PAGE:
Francis Drake was born in Tavistock around 1540, as a young boy his family moved to Kent and settled in an abandoned ship on the River Medway. He began his life at sea as an apprentice on a merchant ship, but soon, he would join his kinsman, John Hawkins, transporting enslaved people from the West Coast of Africa to trade with Spanish colonies in the Americas.
During the second of these voyages, Drake and Hawkins were attacked by the Spanish who had been prohibited from trading with English protestants. Drake swore vengeance against Spain and began his career raiding Spanish territories. Soon, he attracted the attention of Elizabeth I of England, who secretly endorsed his acts of piracy and reaped a sizable portion of the rewards.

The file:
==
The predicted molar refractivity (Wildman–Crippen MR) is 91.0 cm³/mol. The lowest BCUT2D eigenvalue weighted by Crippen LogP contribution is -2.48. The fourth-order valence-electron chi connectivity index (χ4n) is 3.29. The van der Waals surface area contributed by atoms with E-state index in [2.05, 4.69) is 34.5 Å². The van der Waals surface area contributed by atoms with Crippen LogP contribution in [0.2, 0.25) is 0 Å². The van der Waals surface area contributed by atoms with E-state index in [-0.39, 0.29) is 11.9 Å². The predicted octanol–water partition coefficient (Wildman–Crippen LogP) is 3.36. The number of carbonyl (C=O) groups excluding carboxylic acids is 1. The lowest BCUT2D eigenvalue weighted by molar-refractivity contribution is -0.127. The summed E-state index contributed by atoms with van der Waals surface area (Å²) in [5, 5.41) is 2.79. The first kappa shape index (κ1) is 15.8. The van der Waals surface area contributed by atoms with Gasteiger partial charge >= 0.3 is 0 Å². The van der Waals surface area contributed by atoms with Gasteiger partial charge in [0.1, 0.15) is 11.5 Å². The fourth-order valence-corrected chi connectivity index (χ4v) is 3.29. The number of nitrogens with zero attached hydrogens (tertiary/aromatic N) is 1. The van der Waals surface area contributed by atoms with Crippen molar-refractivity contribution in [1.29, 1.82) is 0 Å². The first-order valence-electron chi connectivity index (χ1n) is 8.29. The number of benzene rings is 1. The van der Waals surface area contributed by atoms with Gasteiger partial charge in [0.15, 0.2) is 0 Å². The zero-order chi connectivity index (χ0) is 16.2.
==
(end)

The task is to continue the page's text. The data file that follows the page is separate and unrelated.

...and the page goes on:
Drake became one of the most accomplished European seafarers of his time and is most often remembered for his circumnavigation of the globe in 1577 and for his role in defeating the 1588 Spanish Armada. However, Drake had a varied career that saw him as merchant, slave-trader, pirate, mayor, vice-admiral and even a brief period serving in Parliament. Drake’s actions, alongside those of his fellow mariners, paved the way for English colonialism which would begin to take shape in the century following his death.